I'm trying to rename a file with a hyphen at the beginning of its name and both this:
mv -example-file-name example-file-name
mv '-example-file-name' example-file-name
mv: invalid option -- 'e'
Most GNU/Linux commands allow a
-- option to indicate end of options so that subsequent
- prefixed words are not treated as options.
mv -- -example-file-name example-file-name
A small test
$ touch -- -example $ ls -l -- *ample -rw-r--r-- 1 rgb rgb 0 Nov 25 09:57 -example $ mv -- -example example $
RedGrittyBrick's answer is very good. Another option is:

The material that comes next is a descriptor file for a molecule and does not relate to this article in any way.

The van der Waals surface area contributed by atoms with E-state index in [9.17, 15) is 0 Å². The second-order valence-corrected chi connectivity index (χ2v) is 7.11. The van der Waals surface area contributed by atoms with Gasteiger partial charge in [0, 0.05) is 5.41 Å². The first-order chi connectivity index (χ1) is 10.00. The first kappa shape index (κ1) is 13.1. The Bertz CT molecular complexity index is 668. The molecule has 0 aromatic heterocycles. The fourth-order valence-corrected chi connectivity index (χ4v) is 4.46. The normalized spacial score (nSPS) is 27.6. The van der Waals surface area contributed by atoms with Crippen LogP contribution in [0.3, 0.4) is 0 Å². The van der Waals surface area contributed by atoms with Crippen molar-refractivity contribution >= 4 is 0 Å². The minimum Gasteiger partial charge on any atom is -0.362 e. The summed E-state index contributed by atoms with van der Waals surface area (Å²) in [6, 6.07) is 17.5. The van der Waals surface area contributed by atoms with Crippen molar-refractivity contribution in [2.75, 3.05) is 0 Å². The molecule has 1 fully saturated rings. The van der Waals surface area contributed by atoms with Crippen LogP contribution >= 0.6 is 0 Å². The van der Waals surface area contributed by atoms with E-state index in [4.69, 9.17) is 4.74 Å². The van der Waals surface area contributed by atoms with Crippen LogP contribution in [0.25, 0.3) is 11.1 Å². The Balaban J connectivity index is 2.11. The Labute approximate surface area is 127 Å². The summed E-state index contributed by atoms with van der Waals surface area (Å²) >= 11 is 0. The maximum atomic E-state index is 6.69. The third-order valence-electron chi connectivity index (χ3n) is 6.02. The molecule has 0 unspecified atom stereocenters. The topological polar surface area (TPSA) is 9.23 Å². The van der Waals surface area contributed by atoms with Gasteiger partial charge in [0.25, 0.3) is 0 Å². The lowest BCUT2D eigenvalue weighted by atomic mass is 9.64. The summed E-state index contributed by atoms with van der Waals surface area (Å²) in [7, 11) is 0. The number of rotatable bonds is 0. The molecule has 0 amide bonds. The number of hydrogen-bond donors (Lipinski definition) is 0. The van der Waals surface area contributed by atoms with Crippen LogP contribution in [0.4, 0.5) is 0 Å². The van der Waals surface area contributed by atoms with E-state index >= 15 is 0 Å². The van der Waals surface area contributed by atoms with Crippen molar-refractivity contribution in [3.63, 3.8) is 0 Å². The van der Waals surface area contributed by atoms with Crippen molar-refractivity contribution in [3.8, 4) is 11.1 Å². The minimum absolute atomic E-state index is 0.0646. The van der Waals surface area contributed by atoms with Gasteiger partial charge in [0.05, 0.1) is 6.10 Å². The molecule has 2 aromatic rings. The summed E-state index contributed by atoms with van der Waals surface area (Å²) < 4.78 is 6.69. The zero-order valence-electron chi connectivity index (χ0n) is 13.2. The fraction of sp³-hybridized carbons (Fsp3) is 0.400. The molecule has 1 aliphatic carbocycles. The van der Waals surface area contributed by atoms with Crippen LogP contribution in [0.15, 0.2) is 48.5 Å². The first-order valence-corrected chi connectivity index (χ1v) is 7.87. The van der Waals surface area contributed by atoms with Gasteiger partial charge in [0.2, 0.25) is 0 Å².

mv ./-example-file-name example-file-name
A small test:
$ touch ./-example $ ls -l ./*ample -rw-r--r-- 1 me me 0 Nov 25 16:02 ./-example $ mv ./-example example $ ls -l ./*ample -rw-r--r-- 1 me me 0 Nov 25 16:02 ./example
You can use this:
rename -- "s/\-//g" *
that it can rename all file :) if your file name :
after run code, your file name become:
This trick works for me in times of desperation. YMMV
rename \- '' *
You have to escape the hyphen for rename to recognize it. Why rename doesn't respect single quotes or offer an override of some kind is beyond me.
This is the only method I've seen that reliably handles a leading hyphen using rename. I agree with the other posts on using mv, but if you can't use mv for any reason, this works.